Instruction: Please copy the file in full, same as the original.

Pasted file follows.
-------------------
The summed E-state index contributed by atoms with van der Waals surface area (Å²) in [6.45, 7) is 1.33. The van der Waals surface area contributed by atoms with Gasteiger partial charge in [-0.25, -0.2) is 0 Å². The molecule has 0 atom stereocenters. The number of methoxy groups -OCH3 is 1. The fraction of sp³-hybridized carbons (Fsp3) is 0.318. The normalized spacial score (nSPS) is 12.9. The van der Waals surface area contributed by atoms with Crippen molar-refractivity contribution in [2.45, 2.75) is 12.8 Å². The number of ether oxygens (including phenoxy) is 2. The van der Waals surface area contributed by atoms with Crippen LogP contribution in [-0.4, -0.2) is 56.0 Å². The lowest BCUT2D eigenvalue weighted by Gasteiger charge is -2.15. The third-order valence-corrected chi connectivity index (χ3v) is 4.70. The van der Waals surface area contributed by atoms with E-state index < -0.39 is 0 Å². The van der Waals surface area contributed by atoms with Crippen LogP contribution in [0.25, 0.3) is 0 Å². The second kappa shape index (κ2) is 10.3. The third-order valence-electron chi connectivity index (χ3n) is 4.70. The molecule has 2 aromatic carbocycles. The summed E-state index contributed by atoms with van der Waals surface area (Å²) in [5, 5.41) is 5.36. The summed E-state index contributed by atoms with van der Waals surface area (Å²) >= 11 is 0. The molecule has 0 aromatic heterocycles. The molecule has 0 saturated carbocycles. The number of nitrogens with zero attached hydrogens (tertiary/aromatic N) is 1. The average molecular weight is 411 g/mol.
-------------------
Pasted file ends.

The summed E-state index contributed by atoms with van der Waals surface area (Å²) in [6.45, 7) is 1.33. The van der Waals surface area contributed by atoms with Gasteiger partial charge in [-0.25, -0.2) is 0 Å². The molecule has 0 atom stereocenters. The number of methoxy groups -OCH3 is 1. The fraction of sp³-hybridized carbons (Fsp3) is 0.318. The normalized spacial score (nSPS) is 12.9. The van der Waals surface area contributed by atoms with Crippen molar-refractivity contribution in [2.45, 2.75) is 12.8 Å². The number of ether oxygens (including phenoxy) is 2. The van der Waals surface area contributed by atoms with Crippen LogP contribution in [-0.4, -0.2) is 56.0 Å². The lowest BCUT2D eigenvalue weighted by Gasteiger charge is -2.15. The third-order valence-corrected chi connectivity index (χ3v) is 4.70. The van der Waals surface area contributed by atoms with E-state index < -0.39 is 0 Å². The van der Waals surface area contributed by atoms with Crippen LogP contribution in [0.25, 0.3) is 0 Å². The second kappa shape index (κ2) is 10.3. The third-order valence-electron chi connectivity index (χ3n) is 4.70. The molecule has 2 aromatic carbocycles. The summed E-state index contributed by atoms with van der Waals surface area (Å²) in [5, 5.41) is 5.36. The summed E-state index contributed by atoms with van der Waals surface area (Å²) >= 11 is 0. The molecule has 0 aromatic heterocycles. The molecule has 0 saturated carbocycles. The number of nitrogens with zero attached hydrogens (tertiary/aromatic N) is 1. The average molecular weight is 411 g/mol.